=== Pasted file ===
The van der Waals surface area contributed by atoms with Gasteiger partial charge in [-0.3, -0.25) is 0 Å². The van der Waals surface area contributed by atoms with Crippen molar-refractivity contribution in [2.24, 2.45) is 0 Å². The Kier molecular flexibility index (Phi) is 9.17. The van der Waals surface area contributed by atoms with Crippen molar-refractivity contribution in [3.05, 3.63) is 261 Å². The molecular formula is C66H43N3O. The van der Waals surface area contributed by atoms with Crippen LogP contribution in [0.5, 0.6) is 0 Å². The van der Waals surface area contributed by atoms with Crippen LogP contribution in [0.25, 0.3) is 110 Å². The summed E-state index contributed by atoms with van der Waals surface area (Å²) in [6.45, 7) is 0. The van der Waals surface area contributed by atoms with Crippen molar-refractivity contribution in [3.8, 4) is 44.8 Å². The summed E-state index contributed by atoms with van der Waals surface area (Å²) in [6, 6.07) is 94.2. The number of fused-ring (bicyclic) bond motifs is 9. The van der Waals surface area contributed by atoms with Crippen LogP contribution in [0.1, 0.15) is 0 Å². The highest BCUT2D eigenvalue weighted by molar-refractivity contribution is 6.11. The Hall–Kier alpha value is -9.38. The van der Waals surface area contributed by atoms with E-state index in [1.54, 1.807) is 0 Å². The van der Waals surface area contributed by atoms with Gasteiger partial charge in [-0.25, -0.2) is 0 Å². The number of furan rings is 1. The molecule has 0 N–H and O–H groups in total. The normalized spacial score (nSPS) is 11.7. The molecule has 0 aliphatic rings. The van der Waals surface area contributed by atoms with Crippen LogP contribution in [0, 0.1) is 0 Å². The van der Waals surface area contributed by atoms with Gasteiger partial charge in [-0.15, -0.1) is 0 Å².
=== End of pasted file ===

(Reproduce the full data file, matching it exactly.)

The van der Waals surface area contributed by atoms with Gasteiger partial charge in [-0.3, -0.25) is 0 Å². The van der Waals surface area contributed by atoms with Crippen molar-refractivity contribution in [2.24, 2.45) is 0 Å². The Kier molecular flexibility index (Phi) is 9.17. The van der Waals surface area contributed by atoms with Crippen molar-refractivity contribution in [3.05, 3.63) is 261 Å². The molecular formula is C66H43N3O. The van der Waals surface area contributed by atoms with Crippen LogP contribution in [0.5, 0.6) is 0 Å². The van der Waals surface area contributed by atoms with Crippen LogP contribution in [0.25, 0.3) is 110 Å². The summed E-state index contributed by atoms with van der Waals surface area (Å²) in [6.45, 7) is 0. The van der Waals surface area contributed by atoms with Crippen molar-refractivity contribution in [3.8, 4) is 44.8 Å². The summed E-state index contributed by atoms with van der Waals surface area (Å²) in [6, 6.07) is 94.2. The number of fused-ring (bicyclic) bond motifs is 9. The van der Waals surface area contributed by atoms with Crippen LogP contribution in [0.1, 0.15) is 0 Å². The highest BCUT2D eigenvalue weighted by molar-refractivity contribution is 6.11. The Hall–Kier alpha value is -9.38. The van der Waals surface area contributed by atoms with E-state index in [1.54, 1.807) is 0 Å². The van der Waals surface area contributed by atoms with Gasteiger partial charge in [-0.25, -0.2) is 0 Å². The number of furan rings is 1. The molecule has 0 N–H and O–H groups in total. The normalized spacial score (nSPS) is 11.7. The molecule has 0 aliphatic rings. The van der Waals surface area contributed by atoms with Crippen LogP contribution in [0, 0.1) is 0 Å². The van der Waals surface area contributed by atoms with Gasteiger partial charge in [-0.15, -0.1) is 0 Å².